Socialising is good for you -- it increases longevity, say researchers.
A new study by Brigham Young University has found that individuals with adequate social relationships have a 50 per cent greater likelihood of survival compared to those with poor social relationships, 'PLoS Medicine' journal reported.
The magnitude of this effect is comparable with stopping smoking and exceeds many well-known risk factors for mortality such as obesity and physical inactivity, according to the researchers led by Julianne Holt-Lunstad.
In fact, they have based their findings on an analysis of 148 researches that included data from 308,849 individuals who were followed up for an average of 7.5 years.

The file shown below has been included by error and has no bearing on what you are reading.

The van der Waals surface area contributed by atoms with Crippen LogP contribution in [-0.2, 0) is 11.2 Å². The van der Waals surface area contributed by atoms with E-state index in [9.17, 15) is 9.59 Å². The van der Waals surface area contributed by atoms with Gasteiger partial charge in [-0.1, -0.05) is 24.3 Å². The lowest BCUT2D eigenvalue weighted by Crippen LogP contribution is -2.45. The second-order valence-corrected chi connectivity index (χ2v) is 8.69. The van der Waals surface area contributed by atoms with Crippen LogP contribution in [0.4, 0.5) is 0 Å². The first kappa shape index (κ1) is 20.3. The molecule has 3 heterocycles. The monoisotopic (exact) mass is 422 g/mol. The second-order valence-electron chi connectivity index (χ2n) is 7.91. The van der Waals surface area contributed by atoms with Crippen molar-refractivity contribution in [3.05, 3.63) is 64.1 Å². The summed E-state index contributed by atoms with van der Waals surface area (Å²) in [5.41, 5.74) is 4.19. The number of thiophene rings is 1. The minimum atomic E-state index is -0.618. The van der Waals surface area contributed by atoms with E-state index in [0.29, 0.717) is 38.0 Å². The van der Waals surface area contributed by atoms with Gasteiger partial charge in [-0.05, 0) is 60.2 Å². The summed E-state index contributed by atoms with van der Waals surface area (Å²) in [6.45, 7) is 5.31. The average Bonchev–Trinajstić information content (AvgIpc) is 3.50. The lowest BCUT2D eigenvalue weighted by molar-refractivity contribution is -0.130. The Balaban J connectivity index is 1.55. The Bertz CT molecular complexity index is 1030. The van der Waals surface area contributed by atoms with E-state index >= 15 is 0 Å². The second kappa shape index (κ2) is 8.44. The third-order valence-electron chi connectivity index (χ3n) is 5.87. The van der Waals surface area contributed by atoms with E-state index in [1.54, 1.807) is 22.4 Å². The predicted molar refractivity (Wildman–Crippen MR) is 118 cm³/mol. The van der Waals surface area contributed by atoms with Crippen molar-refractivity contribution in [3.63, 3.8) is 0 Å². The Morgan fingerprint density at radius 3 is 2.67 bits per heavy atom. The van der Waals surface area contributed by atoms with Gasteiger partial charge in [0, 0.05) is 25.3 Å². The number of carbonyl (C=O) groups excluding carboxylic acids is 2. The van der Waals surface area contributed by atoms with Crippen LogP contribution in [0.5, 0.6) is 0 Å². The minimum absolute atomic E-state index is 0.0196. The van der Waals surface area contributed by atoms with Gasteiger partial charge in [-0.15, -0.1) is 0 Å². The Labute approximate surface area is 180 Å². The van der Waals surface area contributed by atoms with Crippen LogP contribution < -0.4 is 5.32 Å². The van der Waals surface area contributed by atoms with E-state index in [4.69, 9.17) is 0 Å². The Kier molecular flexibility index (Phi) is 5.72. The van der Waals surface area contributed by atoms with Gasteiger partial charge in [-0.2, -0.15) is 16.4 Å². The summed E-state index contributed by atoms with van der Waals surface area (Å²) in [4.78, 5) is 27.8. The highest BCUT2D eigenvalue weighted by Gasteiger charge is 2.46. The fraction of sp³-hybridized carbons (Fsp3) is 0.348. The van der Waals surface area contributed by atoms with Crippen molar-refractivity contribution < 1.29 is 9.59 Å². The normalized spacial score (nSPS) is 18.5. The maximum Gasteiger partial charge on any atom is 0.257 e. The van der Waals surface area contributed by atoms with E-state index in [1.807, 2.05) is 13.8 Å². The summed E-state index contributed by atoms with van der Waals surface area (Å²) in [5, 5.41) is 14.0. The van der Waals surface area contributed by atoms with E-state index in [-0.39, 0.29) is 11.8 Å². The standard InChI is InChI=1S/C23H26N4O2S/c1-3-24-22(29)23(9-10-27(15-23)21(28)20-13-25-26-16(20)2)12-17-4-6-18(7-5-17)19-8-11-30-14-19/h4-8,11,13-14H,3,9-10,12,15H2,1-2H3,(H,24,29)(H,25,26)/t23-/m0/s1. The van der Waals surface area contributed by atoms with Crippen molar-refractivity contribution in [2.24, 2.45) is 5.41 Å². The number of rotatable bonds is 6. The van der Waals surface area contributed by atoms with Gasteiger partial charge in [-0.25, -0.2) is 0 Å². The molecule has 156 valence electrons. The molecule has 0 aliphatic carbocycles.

Their analysis indicates that the overall effect remained consistent despite taking various factors, such as age, sex, initial health status, follow up period and cause of death, into account.
This result suggests that the association between social relationships and mortality may be general, therefore, efforts to reduce risk should not be isolated to certain groups, such as older people.
Efforts to reduce mortality via enhancing social relationship factors will require innovation but any future social relationship-based interventions represent a major opportunity to enhance both survival and quality of life, say the researchers.
They conclude that "physicians, health professionals, educators, and the public media take risk factors, such as smoking, diet, and exercise, seriously -- the data presented here make a compelling case for social relationship factors to be added to that list."